20 December 2021

Sugar gliders (Petaurus breviceps) are small, possum-like nocturnal marsupials found in south-eastern Australia. Sugar gliders are a tree-living species with membranes called patagia extending from their forelegs to hindlegs. When their limbs are outstretched, they can parachute and glide from tree to tree, as far as 25m.

Sugar gliders live in woodland and open forest environments dominated by eucalyptus trees. Gliders measure 24 to 30cm from nose to tail, weigh an average of 128g and live for 9 years on average in the wild.

Helping sugar gliders in the Hurstbridge Line Duplication project area

Landscape Workshop Group

The Hurstbridge Line Duplication project team recently met with representatives from local interest groups to discuss sugar glider habitat connectivity and identify opportunities. The project team will use findings from those conversations to guide them on ways to help promote sugar glider connectivity in the project area.

Building nest boxes for local gliders

The project team is planning to work with local community groups to build nest boxes, with local kindergarten kids to paint them.


Sugar gliders are omnivorous and eat a wide range of foods including eucalyptus and acacia tree sap, nectar, pollen, insects and sometimes lizards and small birds.


Sugar gliders glide as a means of reaching food and evading predators, and hunt nightly in tree canopies. Sugar gliders nest within tree hollows, which they regularly prepare with fresh eucalyptus leaves shaped into a cup.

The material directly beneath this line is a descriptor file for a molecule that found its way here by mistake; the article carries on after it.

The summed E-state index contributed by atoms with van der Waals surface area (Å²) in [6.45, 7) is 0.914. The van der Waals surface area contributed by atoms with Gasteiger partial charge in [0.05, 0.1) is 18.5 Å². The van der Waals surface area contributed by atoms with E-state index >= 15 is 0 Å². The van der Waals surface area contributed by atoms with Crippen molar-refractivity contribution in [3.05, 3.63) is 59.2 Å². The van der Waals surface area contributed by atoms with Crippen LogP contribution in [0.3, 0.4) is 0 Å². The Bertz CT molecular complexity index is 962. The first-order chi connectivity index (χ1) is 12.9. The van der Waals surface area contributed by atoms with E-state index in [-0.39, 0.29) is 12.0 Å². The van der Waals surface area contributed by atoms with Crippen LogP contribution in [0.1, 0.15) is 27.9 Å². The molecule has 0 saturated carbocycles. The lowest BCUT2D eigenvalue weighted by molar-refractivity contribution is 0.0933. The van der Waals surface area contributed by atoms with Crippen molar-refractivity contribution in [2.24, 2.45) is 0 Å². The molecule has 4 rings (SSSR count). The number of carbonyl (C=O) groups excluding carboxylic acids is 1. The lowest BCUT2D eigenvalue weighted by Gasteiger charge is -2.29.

They also have a unique skill called ‘torpor’, where they slow their breathing and reduce their body temperature for up to weeks at a time. In torpor, the gliders wrap themselves into a ball as their body temperature drops, which helps them to save energy and stay alive through colder months when less food is available.

Common sugar glider calls include a ‘yip-yip!’ sound when alerting of nearby danger and growl to defend their territories. They make chattering sounds when communicating with each other inside their nests.

About the Hurstbridge Line Duplication

The second stage of the Hurstbridge Line Duplication will deliver further improvements, including more train services, less crowding on peak trains and better connections to public transport in Melbourne’s north east.

Works include building new modern stations at Greensborough and Montmorency, and duplicating the rail track between Greensborough and Montmorency and between Diamond Creek and Wattle Glen, to allow more trains to run more often.


This fact sheet has been put together with the help from the following sources of information: